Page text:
Cover: Measuring the Clinical Appropriateness of the Use of a Procedure

Measuring the Clinical Appropriateness of the Use of a Procedure

Can We Do It?

Published 1991

by Katherine L. Kahn, Jacqueline Kosecoff, Mark R. Chassin, Mary Frances Flynn, Arlene Fink, Nuntavarn Pattaphongse, David Solomon, Robert H. Brook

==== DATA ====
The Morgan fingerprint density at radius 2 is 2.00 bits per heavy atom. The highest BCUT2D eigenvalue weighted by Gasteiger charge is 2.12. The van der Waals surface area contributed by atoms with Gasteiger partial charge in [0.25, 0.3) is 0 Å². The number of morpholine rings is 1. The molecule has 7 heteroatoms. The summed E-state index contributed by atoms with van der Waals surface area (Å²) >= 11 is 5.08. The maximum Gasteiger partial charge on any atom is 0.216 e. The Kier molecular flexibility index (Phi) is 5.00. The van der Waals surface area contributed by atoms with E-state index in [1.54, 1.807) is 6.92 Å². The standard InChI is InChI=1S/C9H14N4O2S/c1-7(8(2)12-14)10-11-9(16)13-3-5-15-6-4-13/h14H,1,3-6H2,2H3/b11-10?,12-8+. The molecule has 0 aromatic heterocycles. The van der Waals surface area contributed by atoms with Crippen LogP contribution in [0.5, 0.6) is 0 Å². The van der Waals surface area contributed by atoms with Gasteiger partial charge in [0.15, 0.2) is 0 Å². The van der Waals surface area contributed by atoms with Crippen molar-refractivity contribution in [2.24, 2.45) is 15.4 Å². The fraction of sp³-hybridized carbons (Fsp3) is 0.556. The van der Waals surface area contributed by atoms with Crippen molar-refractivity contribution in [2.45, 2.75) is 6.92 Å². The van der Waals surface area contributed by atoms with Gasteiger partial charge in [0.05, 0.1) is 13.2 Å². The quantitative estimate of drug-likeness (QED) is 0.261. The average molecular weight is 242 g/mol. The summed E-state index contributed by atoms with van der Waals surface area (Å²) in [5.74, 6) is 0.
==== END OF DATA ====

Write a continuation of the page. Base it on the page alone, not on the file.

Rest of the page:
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Increasing attention is being paid to data on geographic differences in population-based rates of use of medical and surgical procedures. To understand these differences and to determine what level of use is appropriate, a method is needed to judge the clinical appropriateness of services. The authors developed and tested such a method in two large, urban geographic areas. Eighty-one medical records from a randomly selected sample of 30 billing entities (46 physicians) who performed upper gastrointestinal endoscopy (UGIE) on Medicare patients were abstracted. Ninety-four percent of physicians who were asked agreed to participate. Reliability testing showed 99 percent agreement on items abstracted from a subset of records independently reviewed by two abstractors. Based on the abstractions, each patient could be assigned at least one (mean 2.2) specific clinical indication for which UGIE was performed. Using ratings derived from a previously held panel meeting, it was possible to evaluate the appropriateness of the indications for each UGIE.

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